It’s all Chomsky’s fault (Chomsky 1965, p. 4):
“We thus make a fundamental distinction between competence (the speaker-hearer’s knowledge of his language) and performance (the actual use of language in concrete situations). […] A record of natural speech will show numerous false starts, deviations from rules, changes of plan in mid-course, and so on. The problem for the linguist, as well as for the child learning the language, is to determine from the data of performance the underlying system of rules that have been mastered by the speaker-hearer and that he puts to use in actual performance.”
So the idea is that people are trying to do C but only manage to do P, because of various constraints. We (children, adults, theorists) see (imperfect) P, and want to infer C. We go to school and go through various rigmaroles to better approximate C. The same distinction is applied in reasoning. Various options: people are irrational (with respect to C); maybe C = P, if we look hard enough to see it. Or bright people have P = C. Or bright people want P = C.
What fascinates me in reasoning is the role played by small groups of experts who produce particular systems of reasoning—logical calculi, probabilistic machinery—along with proofs that they have properties which they argue are reasonable properties to have. Then others come along to use the systems. Hey, this looks like a good logic to know; maybe it’ll help make my arguments better if I use it. Maybe this probability calculus will make it easier to diagnose illness in my patients. And so forth. Then somebody else comes along and decides whether or not we’re consistent with a competence theory’s judgements, or whether we’re interpreting things a different way; whether another competence theory (application thereof) might be more appropriate for a given situation or a different psychological model of the situation.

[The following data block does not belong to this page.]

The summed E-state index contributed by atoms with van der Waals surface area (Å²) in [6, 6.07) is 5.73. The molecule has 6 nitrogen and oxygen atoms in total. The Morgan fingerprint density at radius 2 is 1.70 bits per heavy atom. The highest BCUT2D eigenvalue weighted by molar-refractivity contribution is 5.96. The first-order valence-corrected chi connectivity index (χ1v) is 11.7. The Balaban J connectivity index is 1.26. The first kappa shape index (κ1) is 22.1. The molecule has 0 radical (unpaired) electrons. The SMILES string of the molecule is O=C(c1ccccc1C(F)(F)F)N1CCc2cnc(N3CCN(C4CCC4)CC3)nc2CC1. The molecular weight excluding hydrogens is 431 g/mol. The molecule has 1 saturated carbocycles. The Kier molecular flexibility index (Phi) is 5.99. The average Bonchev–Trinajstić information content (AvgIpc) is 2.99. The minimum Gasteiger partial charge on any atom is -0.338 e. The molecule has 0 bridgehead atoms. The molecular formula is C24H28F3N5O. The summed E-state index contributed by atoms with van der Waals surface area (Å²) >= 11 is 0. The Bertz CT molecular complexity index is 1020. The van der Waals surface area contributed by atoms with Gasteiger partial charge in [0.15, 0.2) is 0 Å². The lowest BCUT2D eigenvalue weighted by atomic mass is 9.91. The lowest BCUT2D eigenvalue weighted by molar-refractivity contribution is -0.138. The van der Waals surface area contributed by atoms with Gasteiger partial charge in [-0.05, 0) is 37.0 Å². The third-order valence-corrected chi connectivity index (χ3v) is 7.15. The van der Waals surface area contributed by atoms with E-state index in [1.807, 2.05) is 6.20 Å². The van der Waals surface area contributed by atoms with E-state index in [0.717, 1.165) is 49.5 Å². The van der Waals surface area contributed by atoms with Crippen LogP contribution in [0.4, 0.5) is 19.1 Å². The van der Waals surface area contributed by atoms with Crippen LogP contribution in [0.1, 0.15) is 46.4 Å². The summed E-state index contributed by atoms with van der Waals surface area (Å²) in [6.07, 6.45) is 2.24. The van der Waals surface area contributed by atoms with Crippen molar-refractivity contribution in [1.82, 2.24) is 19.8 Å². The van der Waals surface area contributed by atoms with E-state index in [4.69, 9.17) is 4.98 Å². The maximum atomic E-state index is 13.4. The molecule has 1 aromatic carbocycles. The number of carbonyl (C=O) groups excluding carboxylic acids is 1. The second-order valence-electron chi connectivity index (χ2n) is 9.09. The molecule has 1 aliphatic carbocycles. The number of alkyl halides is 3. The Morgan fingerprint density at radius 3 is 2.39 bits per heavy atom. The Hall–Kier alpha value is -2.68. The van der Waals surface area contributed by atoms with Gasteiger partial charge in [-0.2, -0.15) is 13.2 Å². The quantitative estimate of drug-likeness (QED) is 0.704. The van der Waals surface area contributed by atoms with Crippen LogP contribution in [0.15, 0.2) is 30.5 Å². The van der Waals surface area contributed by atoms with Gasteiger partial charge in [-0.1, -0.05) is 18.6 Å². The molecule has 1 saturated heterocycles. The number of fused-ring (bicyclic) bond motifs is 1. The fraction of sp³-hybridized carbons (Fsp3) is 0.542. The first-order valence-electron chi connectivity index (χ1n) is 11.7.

Easy to get tied up in knots.
Chomsky, N. (1965). Aspects of the Theory of Syntax. MIT Press.